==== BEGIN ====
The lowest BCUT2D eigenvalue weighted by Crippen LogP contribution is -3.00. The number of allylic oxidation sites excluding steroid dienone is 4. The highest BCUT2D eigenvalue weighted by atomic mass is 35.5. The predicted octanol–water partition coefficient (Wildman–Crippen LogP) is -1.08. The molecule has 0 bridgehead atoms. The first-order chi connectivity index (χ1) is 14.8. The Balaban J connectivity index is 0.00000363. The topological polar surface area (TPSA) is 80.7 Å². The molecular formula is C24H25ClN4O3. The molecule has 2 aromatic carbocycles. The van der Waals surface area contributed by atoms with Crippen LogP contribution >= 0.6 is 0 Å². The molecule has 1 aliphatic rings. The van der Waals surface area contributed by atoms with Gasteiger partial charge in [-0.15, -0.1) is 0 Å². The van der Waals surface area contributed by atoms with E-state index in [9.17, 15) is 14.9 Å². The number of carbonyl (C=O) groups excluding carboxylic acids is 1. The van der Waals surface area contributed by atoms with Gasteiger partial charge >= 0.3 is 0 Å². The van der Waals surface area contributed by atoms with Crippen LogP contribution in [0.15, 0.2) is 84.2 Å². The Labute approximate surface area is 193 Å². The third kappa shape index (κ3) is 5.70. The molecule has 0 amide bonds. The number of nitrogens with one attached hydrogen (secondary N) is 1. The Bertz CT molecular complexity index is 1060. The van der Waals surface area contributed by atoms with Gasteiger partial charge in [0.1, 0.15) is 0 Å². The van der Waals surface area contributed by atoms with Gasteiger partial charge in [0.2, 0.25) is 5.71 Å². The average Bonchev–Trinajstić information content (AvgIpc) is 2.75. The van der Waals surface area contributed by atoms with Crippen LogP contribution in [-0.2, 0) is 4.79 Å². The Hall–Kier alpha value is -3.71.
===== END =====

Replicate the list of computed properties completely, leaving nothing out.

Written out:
The lowest BCUT2D eigenvalue weighted by Crippen LogP contribution is -3.00. The number of allylic oxidation sites excluding steroid dienone is 4. The highest BCUT2D eigenvalue weighted by atomic mass is 35.5. The predicted octanol–water partition coefficient (Wildman–Crippen LogP) is -1.08. The molecule has 0 bridgehead atoms. The first-order chi connectivity index (χ1) is 14.8. The Balaban J connectivity index is 0.00000363. The topological polar surface area (TPSA) is 80.7 Å². The molecular formula is C24H25ClN4O3. The molecule has 2 aromatic carbocycles. The van der Waals surface area contributed by atoms with Crippen LogP contribution >= 0.6 is 0 Å². The molecule has 1 aliphatic rings. The van der Waals surface area contributed by atoms with Gasteiger partial charge in [-0.15, -0.1) is 0 Å². The van der Waals surface area contributed by atoms with E-state index in [9.17, 15) is 14.9 Å². The number of carbonyl (C=O) groups excluding carboxylic acids is 1. The van der Waals surface area contributed by atoms with Gasteiger partial charge >= 0.3 is 0 Å². The van der Waals surface area contributed by atoms with Crippen LogP contribution in [0.15, 0.2) is 84.2 Å². The Labute approximate surface area is 193 Å². The third kappa shape index (κ3) is 5.70. The molecule has 0 amide bonds. The number of nitrogens with one attached hydrogen (secondary N) is 1. The Bertz CT molecular complexity index is 1060. The van der Waals surface area contributed by atoms with Gasteiger partial charge in [0.1, 0.15) is 0 Å². The van der Waals surface area contributed by atoms with Gasteiger partial charge in [0.2, 0.25) is 5.71 Å². The average Bonchev–Trinajstić information content (AvgIpc) is 2.75. The van der Waals surface area contributed by atoms with Crippen LogP contribution in [-0.2, 0) is 4.79 Å². The Hall–Kier alpha value is -3.71.